Singapore Increases Funding for Social Sciences and Humanities Research

Dec 15, 2016 at 12:00am ET By Alyssa Walker

The Ministry of Education (MOE) in Singapore recently set aside $252 million in research funding over the next five years in social sciences and the humanities.  This is a 45 percent increase in spending in the last five years.

Why the push?  For years, Singapore has focused on STEM research, and while that’s been important, the government of Singapore recognizes the need for social science and humanities research in their growing and ageing nation.  Last January, the government set up a new Social Science Research Council (SSRC) to offer universities specific direction in social sciences and the humanities.  Their major concerns?  Aging and social mobility.

When he announced the funding, Deputy Prime Minister Tharman Shanmugarathnam said in The Straits Times, “We have to build a stronger core of local researchers and thought leaders in the social sciences and humanities.”  He added, “Our region today is a fascinating and fertile ground for study, but scholarship has not caught up with its growing importance. We can and must build up this scholarship in the region that can inform and spur both policy reform and the initiatives of societal leaders.”

The overall goal?  To improve the quality of life in Singapore and the region.  The Council’s grants will focus on the broad themes of identity-building, social integration and resilience, and the development of new educational models.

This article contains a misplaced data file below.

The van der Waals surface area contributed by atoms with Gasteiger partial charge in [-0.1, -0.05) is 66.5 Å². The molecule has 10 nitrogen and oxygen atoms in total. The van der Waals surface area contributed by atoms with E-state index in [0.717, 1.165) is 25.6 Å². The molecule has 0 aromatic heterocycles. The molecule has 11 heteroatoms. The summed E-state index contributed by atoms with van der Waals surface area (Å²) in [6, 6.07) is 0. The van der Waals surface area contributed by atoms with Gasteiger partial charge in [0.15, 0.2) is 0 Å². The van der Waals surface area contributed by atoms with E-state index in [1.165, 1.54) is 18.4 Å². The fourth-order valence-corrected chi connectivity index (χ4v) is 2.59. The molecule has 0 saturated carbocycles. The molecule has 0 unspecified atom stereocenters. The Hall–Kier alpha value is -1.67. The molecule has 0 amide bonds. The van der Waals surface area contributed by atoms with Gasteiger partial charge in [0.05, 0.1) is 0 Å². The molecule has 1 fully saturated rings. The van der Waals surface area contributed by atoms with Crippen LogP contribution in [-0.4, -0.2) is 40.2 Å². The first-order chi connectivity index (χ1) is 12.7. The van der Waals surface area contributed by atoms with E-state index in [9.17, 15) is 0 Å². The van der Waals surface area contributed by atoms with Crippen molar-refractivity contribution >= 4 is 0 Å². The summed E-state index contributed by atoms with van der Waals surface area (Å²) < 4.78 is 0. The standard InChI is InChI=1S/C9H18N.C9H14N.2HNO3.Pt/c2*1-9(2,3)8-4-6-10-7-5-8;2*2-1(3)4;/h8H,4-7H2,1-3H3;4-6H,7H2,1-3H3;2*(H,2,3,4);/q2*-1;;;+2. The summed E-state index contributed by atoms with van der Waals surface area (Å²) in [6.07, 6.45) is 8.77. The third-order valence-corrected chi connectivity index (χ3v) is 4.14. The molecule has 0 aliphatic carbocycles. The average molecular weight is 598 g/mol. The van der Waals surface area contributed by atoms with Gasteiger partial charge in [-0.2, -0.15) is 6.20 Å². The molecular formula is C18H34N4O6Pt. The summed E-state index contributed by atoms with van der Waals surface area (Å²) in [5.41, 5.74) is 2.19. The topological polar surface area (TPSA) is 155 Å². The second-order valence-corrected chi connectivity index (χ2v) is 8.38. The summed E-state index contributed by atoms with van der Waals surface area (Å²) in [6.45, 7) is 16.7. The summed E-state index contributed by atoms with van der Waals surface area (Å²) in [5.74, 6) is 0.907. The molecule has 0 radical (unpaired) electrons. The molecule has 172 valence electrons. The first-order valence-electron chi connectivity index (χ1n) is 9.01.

In response to the new funding opportunity, Nanyang Technological University (NTU), one of Singapore’s top institutions of higher education, announced that it would set up two new schools: one for the humanities and one for social sciences.  In a statement, NTU said, “Humanities and social sciences at NTU are poised for further growth. The establishment of the two new schools will enable the strengthening of existing minors such as urban and environmental studies and global Asia, and the introduction of new programs such as science, technology and society, and health and society.”

To hit the ground running, the SSRC is currently working the Social Science Research Council in New York and the Center for Advanced Study in the Behavioral Sciences at Stanford University. 

Learn more about studying in Singapore

Alyssa Walker is a freelance writer, educator, and nonprofit consultant. She lives in the White Mountains of New Hampshire with her family.

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